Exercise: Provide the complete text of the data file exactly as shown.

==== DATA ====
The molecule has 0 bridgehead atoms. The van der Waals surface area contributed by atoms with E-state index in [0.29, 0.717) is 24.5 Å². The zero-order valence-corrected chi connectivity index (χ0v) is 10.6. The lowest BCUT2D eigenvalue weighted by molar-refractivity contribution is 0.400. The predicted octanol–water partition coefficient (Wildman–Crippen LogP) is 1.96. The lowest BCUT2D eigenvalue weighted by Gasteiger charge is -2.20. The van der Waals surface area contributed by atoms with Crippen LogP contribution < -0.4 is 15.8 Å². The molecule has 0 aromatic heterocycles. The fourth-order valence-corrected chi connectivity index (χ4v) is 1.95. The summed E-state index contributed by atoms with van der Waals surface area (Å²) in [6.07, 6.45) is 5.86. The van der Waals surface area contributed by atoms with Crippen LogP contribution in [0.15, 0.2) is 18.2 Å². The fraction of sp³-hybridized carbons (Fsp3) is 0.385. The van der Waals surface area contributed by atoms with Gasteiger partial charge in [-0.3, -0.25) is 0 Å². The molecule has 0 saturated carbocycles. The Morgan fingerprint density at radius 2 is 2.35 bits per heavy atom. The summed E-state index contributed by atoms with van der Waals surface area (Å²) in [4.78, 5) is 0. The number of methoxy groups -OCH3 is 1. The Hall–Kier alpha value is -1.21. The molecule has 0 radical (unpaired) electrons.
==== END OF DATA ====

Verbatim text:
The molecule has 0 bridgehead atoms. The van der Waals surface area contributed by atoms with E-state index in [0.29, 0.717) is 24.5 Å². The zero-order valence-corrected chi connectivity index (χ0v) is 10.6. The lowest BCUT2D eigenvalue weighted by molar-refractivity contribution is 0.400. The predicted octanol–water partition coefficient (Wildman–Crippen LogP) is 1.96. The lowest BCUT2D eigenvalue weighted by Gasteiger charge is -2.20. The van der Waals surface area contributed by atoms with Crippen LogP contribution < -0.4 is 15.8 Å². The molecule has 0 aromatic heterocycles. The fourth-order valence-corrected chi connectivity index (χ4v) is 1.95. The summed E-state index contributed by atoms with van der Waals surface area (Å²) in [6.07, 6.45) is 5.86. The van der Waals surface area contributed by atoms with Crippen LogP contribution in [0.15, 0.2) is 18.2 Å². The fraction of sp³-hybridized carbons (Fsp3) is 0.385. The van der Waals surface area contributed by atoms with Gasteiger partial charge in [-0.3, -0.25) is 0 Å². The molecule has 0 saturated carbocycles. The Morgan fingerprint density at radius 2 is 2.35 bits per heavy atom. The summed E-state index contributed by atoms with van der Waals surface area (Å²) in [4.78, 5) is 0. The number of methoxy groups -OCH3 is 1. The Hall–Kier alpha value is -1.21. The molecule has 0 radical (unpaired) electrons.